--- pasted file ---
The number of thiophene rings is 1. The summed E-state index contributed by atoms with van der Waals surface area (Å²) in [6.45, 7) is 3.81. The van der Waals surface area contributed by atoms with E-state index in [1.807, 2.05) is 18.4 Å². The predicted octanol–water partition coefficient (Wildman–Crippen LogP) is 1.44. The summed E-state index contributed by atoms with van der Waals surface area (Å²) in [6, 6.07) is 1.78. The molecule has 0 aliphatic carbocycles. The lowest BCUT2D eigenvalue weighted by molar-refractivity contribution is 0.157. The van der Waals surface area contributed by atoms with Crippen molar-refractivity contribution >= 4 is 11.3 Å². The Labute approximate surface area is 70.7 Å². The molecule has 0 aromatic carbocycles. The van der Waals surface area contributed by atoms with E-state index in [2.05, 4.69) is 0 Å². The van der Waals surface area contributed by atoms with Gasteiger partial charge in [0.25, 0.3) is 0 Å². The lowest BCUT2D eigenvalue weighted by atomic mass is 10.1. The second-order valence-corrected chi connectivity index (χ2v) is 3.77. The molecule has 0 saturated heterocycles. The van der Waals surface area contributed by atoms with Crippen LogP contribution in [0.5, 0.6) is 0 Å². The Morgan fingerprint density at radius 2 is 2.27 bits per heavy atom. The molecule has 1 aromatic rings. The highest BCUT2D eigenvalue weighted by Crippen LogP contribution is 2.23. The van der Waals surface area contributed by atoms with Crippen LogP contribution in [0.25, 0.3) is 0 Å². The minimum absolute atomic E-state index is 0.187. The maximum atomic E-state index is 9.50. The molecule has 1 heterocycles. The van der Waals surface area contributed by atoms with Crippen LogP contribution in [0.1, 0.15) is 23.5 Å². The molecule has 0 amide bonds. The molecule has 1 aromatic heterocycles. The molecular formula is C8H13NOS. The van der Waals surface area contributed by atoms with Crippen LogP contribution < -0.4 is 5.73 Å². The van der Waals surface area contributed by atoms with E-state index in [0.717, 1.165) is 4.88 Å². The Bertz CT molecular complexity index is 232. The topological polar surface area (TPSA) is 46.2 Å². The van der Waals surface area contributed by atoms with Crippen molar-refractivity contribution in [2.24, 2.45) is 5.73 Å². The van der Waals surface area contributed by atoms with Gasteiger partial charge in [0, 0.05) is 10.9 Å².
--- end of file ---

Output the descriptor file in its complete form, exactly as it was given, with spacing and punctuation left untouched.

The number of thiophene rings is 1. The summed E-state index contributed by atoms with van der Waals surface area (Å²) in [6.45, 7) is 3.81. The van der Waals surface area contributed by atoms with E-state index in [1.807, 2.05) is 18.4 Å². The predicted octanol–water partition coefficient (Wildman–Crippen LogP) is 1.44. The summed E-state index contributed by atoms with van der Waals surface area (Å²) in [6, 6.07) is 1.78. The molecule has 0 aliphatic carbocycles. The lowest BCUT2D eigenvalue weighted by molar-refractivity contribution is 0.157. The van der Waals surface area contributed by atoms with Crippen molar-refractivity contribution >= 4 is 11.3 Å². The Labute approximate surface area is 70.7 Å². The molecule has 0 aromatic carbocycles. The van der Waals surface area contributed by atoms with E-state index in [2.05, 4.69) is 0 Å². The van der Waals surface area contributed by atoms with Gasteiger partial charge in [0.25, 0.3) is 0 Å². The lowest BCUT2D eigenvalue weighted by atomic mass is 10.1. The second-order valence-corrected chi connectivity index (χ2v) is 3.77. The molecule has 0 saturated heterocycles. The van der Waals surface area contributed by atoms with Crippen LogP contribution in [0.5, 0.6) is 0 Å². The Morgan fingerprint density at radius 2 is 2.27 bits per heavy atom. The molecule has 1 aromatic rings. The highest BCUT2D eigenvalue weighted by Crippen LogP contribution is 2.23. The van der Waals surface area contributed by atoms with Crippen LogP contribution in [0.25, 0.3) is 0 Å². The minimum absolute atomic E-state index is 0.187. The maximum atomic E-state index is 9.50. The molecule has 1 heterocycles. The van der Waals surface area contributed by atoms with Crippen LogP contribution in [0.1, 0.15) is 23.5 Å². The molecule has 0 amide bonds. The molecule has 1 aromatic heterocycles. The molecular formula is C8H13NOS. The van der Waals surface area contributed by atoms with Crippen LogP contribution < -0.4 is 5.73 Å². The van der Waals surface area contributed by atoms with E-state index in [0.717, 1.165) is 4.88 Å². The Bertz CT molecular complexity index is 232. The topological polar surface area (TPSA) is 46.2 Å². The van der Waals surface area contributed by atoms with Crippen molar-refractivity contribution in [2.24, 2.45) is 5.73 Å². The van der Waals surface area contributed by atoms with Gasteiger partial charge in [0, 0.05) is 10.9 Å².